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Helicopter money and other extreme measures

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posted on Sep, 29 2019 @ 09:24 AM
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It looks like more central bankers are warming up to the idea of helicopter money. Corporations have gotten so good at price fixing wages and maximizing profit the economy is no longer growing. Helicopter money is a way of putting money directly in household hands to stimulate the economy. Current ways of stimulating the economy used by central bankers are simply no longer working. At this time inflation is stubbornly low and will not budge. Indicators are indicating the economy is heading towards recession and the central bankers are discussing ways to get inflation going again.

Meanwhile CEOs are representing the shareholders well by keeping their own salaries at all time highs as well as dividends. While at the same time worker's wages have stagnated or barely keeping up with inflation. It will be 50 years at these rates of job increases make any real dent in making wages rise. We are years away before we return to the percentage of people employed before the 2008 banking crisis. It's a hot job market but people who have jobs are not seeing their wages rise nearly fast enough to make a difference in the economy.

So more and more central bankers are becoming more open to helicopter money:

'Helicopter money' and other extreme measures could be central banks' next options


edit on 29-9-2019 by dfnj2015 because: (no reason given)




posted on Sep, 29 2019 @ 09:27 AM
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They're desperate, and printing money is the only way they can keep their scam going.

Soon they'll be all in for UBI, handing everyone money right out of thin air... causing inflation like we've never seen while the last of the property is bought up by the few remaining people with any net worth.



posted on Sep, 29 2019 @ 09:30 AM
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originally posted by: lordcomac
They're desperate, and printing money is the only way they can keep their scam going.

Soon they'll be all in for UBI, handing everyone money right out of thin air... causing inflation like we've never seen while the last of the property is bought up by the few remaining people with any net worth.


The economy is a big ship with a small rudder. They just need to get it going in the right direction and it will take care of itself. A kick-start is a common metaphor used. Non-existent inflation is becoming a problem. At some point we will have contraction in real-terms which will undoubtedly lead to violent protests, uprisings, and civil unrest.



posted on Sep, 29 2019 @ 10:50 AM
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So where do you drop all this free money? Trickle down economics has shown that only a few really profit from that. Trickle up economics has a lot of people screaming communist.

There is still all those junk bonds floating around that never really got resolved from the 2008 GFC, big black hole there that ends up who knows where? All the big banks then got the helicopter money from quantitative easing there.

Perhaps getting the government books back in order would be a good place to start if someone is going to start throwing free money around, roads, schools, hospitals, police and the such. Will get the money flowing in the local communities.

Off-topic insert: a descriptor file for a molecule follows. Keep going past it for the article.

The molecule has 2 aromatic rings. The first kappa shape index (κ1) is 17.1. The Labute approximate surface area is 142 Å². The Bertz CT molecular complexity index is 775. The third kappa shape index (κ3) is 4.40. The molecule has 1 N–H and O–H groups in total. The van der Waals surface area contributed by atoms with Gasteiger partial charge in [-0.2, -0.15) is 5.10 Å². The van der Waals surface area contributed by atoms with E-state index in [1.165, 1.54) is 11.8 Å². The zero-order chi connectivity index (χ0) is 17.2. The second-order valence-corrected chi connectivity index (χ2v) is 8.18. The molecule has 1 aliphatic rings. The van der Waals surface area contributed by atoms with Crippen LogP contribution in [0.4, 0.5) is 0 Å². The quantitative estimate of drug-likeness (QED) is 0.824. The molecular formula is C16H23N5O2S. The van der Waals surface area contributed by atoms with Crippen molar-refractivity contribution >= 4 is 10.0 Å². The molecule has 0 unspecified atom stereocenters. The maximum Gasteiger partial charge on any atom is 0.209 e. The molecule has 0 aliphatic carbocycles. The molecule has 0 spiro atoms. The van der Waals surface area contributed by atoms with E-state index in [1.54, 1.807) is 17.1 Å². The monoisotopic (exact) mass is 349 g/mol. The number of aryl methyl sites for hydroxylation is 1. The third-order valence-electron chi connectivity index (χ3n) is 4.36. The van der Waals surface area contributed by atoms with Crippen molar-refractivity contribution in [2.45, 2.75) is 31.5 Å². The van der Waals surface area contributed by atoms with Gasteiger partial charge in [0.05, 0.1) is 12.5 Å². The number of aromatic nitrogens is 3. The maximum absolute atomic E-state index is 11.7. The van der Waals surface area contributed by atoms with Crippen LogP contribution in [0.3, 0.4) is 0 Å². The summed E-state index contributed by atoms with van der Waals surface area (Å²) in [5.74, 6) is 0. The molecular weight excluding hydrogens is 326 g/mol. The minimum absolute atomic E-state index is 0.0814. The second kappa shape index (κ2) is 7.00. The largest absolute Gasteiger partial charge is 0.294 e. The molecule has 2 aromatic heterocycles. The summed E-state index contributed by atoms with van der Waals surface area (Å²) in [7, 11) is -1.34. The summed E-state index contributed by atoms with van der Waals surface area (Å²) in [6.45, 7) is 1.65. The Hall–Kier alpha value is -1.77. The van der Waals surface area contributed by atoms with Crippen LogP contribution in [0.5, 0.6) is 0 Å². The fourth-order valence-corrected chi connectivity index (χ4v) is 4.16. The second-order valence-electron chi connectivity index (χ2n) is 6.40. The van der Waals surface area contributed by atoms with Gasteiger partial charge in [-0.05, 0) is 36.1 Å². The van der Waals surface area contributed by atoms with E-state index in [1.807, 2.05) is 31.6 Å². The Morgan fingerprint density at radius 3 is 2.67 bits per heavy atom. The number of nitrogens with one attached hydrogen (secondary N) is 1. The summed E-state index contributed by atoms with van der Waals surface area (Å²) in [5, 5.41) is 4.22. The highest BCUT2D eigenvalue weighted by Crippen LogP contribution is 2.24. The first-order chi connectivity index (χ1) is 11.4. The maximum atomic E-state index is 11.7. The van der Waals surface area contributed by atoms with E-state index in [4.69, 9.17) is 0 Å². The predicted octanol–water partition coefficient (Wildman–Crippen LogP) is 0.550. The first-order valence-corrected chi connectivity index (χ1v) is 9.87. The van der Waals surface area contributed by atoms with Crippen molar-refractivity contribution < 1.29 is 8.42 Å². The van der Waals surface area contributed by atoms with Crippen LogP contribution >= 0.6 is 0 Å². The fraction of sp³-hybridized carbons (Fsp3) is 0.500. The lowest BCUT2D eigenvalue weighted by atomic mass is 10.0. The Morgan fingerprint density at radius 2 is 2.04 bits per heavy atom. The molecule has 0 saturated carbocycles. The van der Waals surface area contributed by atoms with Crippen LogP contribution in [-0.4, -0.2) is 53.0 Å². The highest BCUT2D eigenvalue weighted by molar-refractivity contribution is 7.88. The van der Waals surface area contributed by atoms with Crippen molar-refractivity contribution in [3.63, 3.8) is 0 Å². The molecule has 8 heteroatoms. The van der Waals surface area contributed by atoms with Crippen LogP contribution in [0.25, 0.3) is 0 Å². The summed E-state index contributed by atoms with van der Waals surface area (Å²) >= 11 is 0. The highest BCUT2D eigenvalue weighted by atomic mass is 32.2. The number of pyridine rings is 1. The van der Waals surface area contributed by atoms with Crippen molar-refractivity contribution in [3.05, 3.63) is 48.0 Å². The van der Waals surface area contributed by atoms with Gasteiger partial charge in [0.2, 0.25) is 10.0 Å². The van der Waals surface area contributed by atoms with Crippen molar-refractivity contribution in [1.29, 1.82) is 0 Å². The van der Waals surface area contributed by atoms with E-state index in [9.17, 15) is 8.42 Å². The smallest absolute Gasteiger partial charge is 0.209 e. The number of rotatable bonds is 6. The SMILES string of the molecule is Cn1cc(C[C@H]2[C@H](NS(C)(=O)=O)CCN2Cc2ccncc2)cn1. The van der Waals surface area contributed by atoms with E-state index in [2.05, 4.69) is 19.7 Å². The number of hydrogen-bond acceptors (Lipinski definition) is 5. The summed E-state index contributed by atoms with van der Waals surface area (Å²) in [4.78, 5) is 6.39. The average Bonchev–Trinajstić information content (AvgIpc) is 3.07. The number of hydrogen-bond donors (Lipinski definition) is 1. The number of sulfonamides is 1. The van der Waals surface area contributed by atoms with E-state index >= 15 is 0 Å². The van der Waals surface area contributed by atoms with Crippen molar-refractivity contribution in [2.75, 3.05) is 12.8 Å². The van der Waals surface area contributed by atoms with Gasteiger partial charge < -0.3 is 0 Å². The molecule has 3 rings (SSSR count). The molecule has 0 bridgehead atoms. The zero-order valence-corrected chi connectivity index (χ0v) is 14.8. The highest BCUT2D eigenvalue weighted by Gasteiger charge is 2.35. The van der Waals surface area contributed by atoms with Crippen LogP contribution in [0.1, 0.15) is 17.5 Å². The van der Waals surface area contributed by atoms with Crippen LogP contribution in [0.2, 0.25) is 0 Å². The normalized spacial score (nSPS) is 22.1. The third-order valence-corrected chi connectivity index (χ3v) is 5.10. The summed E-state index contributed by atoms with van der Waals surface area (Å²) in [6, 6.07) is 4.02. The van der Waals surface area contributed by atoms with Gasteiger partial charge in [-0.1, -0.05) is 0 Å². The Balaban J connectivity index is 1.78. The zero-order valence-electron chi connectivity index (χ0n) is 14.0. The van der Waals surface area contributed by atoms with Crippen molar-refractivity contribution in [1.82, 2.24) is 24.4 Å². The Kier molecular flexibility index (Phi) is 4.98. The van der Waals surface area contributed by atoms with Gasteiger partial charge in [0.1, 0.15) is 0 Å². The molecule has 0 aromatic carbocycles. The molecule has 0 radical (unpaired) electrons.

posted on Sep, 29 2019 @ 11:28 AM
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Conventional monetary policy is more effective as brake than an accelerator. This is particularly true when interest rates have been low for a sustained period of time.

Given the political limitations of more active fiscal policy I don't think it's any surprise that central banks are looking at expanding the range of measures available to them.



posted on Sep, 29 2019 @ 12:06 PM
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When the base currency is a scam designed to run out of control (borrowing money creates more money to lend), monetary policy HAS to be effective at braking.
Otherwise the pyramid scheme would have gone out of control and collapsed with the first generation of suckers to use it, and they'd wise up and not let their children fall for the same scam.

By slowing it down and letting it take a century to steal everything from everyone, not enough people caught on in time.
Now nobody even owns land, let alone the buildings they live in... it all belongs to a select few people who grew up around the big central institutions running the scam.

It has a dumb name- helicopter money... because it's a dumb solution to an even dumber problem.
Essentially they're talking about air-dropping cash on people to jumpstart the economy.
Like I said in my last post... the're talking about UBI.

They want to give away free money, which decreases the value of the money currently in circulation. If you're well off and own property, buildings, equipment, etc than this isn't too bad for you... it just means the monetary value of everything you own will go up.
If you're the average nitwit and spend half your income on rent, this is bad for you. The value of your rental will go up, followed by your rent. Now you can get that $1000/month helicopter money, but your rent will go up $700 a month and your cost of bills (including food) will go up another $700 a month.
The farms will be worth more- the equipment will be worth more, the food they're selling will be worth more... so you'll have to pay more for it.
The value of every free cent will be absorbed into the cost of living. Any cash you have in the bank will lose value proportionally.



posted on Sep, 29 2019 @ 02:03 PM
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a reply to: lordcomac



They want to give away free money, which decreases the value of the money currently in circulation.


Will it really and just how much extra has to get pumped to have this effect? I know this is pretty common thinking but has it taken into account natural greed and how people have a tendency to hoard. What kind of effect will individual savings have to the monetary supply if there is an increase in general incomes?



posted on Sep, 29 2019 @ 03:06 PM
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originally posted by: kwakakev
a reply to: lordcomac